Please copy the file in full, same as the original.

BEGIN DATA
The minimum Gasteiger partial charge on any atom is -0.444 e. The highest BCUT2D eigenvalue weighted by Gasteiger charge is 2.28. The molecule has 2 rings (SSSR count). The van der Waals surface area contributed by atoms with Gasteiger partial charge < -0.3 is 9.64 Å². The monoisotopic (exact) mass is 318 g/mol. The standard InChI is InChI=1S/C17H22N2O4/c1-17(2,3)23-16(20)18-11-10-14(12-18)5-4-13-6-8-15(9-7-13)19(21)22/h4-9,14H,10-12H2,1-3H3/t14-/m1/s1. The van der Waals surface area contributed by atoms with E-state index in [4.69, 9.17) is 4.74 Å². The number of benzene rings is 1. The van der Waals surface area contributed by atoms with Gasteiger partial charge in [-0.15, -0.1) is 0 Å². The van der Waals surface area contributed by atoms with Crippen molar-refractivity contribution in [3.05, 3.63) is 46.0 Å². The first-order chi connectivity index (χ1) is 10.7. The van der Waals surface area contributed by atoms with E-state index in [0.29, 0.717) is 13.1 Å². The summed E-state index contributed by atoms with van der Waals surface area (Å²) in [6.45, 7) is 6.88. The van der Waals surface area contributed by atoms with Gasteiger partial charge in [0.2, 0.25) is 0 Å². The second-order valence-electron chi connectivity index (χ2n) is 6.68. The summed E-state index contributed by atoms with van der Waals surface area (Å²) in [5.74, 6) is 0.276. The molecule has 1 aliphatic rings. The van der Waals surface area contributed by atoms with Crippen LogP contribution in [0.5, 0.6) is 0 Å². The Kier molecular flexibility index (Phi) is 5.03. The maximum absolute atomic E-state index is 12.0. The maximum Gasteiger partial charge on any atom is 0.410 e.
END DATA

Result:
The minimum Gasteiger partial charge on any atom is -0.444 e. The highest BCUT2D eigenvalue weighted by Gasteiger charge is 2.28. The molecule has 2 rings (SSSR count). The van der Waals surface area contributed by atoms with Gasteiger partial charge < -0.3 is 9.64 Å². The monoisotopic (exact) mass is 318 g/mol. The standard InChI is InChI=1S/C17H22N2O4/c1-17(2,3)23-16(20)18-11-10-14(12-18)5-4-13-6-8-15(9-7-13)19(21)22/h4-9,14H,10-12H2,1-3H3/t14-/m1/s1. The van der Waals surface area contributed by atoms with E-state index in [4.69, 9.17) is 4.74 Å². The number of benzene rings is 1. The van der Waals surface area contributed by atoms with Gasteiger partial charge in [-0.15, -0.1) is 0 Å². The van der Waals surface area contributed by atoms with Crippen molar-refractivity contribution in [3.05, 3.63) is 46.0 Å². The first-order chi connectivity index (χ1) is 10.7. The van der Waals surface area contributed by atoms with E-state index in [0.29, 0.717) is 13.1 Å². The summed E-state index contributed by atoms with van der Waals surface area (Å²) in [6.45, 7) is 6.88. The van der Waals surface area contributed by atoms with Gasteiger partial charge in [0.2, 0.25) is 0 Å². The second-order valence-electron chi connectivity index (χ2n) is 6.68. The summed E-state index contributed by atoms with van der Waals surface area (Å²) in [5.74, 6) is 0.276. The molecule has 1 aliphatic rings. The van der Waals surface area contributed by atoms with Crippen LogP contribution in [0.5, 0.6) is 0 Å². The Kier molecular flexibility index (Phi) is 5.03. The maximum absolute atomic E-state index is 12.0. The maximum Gasteiger partial charge on any atom is 0.410 e.